"As women religious," she said, "we trust that the power of God's life and love can, in fact, move mountains of division, oppression, injustice and fear to movements of unity, respect, equality and freedom."

The coalition said 5,800 people in 45 states had committed to prayer, fasting and advocacy during a 40-day push for Congress to pass a comprehensive immigration reform bill.

Rabbi David Saperstein, president of the Religious Action Center, noted that the start of the 40-day cycle coincided with the high holy days of the Jewish calendar "when we are called to personal and societal reflection."

"Our nation might well feel itself called to assess how we have achieved -- and failed sadly to achieve -- God's clear and oft-repeated command in the Bible: 'Treat the resident alien as yourself.'"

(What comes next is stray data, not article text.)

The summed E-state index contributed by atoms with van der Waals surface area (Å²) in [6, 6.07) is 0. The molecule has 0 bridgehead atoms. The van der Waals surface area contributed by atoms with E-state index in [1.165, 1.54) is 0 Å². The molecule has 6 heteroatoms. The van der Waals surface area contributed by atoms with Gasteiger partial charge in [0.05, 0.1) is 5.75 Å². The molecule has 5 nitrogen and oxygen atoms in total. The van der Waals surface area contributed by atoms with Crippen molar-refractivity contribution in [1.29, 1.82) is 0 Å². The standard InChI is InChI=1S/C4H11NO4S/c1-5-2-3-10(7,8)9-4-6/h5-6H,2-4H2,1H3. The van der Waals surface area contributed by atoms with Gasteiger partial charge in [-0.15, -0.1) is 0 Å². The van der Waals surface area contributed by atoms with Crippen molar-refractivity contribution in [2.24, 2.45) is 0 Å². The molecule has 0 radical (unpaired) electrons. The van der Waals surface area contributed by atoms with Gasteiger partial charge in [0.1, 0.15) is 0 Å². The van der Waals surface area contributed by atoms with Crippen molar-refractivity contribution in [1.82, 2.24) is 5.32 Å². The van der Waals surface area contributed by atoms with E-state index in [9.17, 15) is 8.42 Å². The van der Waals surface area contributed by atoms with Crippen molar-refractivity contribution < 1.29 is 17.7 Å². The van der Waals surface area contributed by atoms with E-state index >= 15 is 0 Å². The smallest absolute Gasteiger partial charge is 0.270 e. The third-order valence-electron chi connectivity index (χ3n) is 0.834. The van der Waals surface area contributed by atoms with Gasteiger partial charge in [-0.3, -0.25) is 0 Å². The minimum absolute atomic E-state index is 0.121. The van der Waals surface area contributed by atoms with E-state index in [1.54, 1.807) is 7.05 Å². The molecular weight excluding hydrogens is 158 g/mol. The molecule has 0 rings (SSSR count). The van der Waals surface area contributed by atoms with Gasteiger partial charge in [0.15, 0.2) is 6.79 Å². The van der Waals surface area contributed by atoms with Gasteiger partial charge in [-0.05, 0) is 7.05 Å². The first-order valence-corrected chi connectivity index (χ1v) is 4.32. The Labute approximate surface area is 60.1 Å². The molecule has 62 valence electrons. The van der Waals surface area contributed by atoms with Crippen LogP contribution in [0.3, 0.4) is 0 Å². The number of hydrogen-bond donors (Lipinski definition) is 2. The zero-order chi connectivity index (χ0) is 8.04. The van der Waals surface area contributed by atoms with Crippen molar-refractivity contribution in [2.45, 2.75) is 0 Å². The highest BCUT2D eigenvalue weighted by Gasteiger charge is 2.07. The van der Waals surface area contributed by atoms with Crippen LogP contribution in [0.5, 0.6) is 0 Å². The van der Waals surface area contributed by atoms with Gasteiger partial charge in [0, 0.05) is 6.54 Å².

Sr. Simone Campbell, a Sister of Social Service who heads NETWORK, said wherever the Nuns on the Bus tour on immigration reform went this summer, it was met by immigrants who are "working hard to care for their families and make this a better country." Campbell said their stories of their fear and courage were deeply moving and invigorated the drive of the people on the tour to work on repairing the broken immigration system.

In Minnesota, Sept. 4, Archbishop John Nienstedt of St. Paul and Minneapolis, hosted a discussion on immigration reform at the University of St. Thomas School of Law.

The Catholic University of America in Washington was the scene of a panel discussion Monday tied to the publication of "On 'Strangers No Longer': Perspectives on the Historic U.S.-Mexican Catholic Bishops' Pastoral Letter on Migration."

The book of essays addresses various themes related to the 10th anniversary of "Strangers No Longer: Together on the Journey of Hope," a joint pastoral letter of the U.S. and Mexican bishops' conferences that looked at a range of pastoral, economic and political factors related to migration that are faced by the two countries.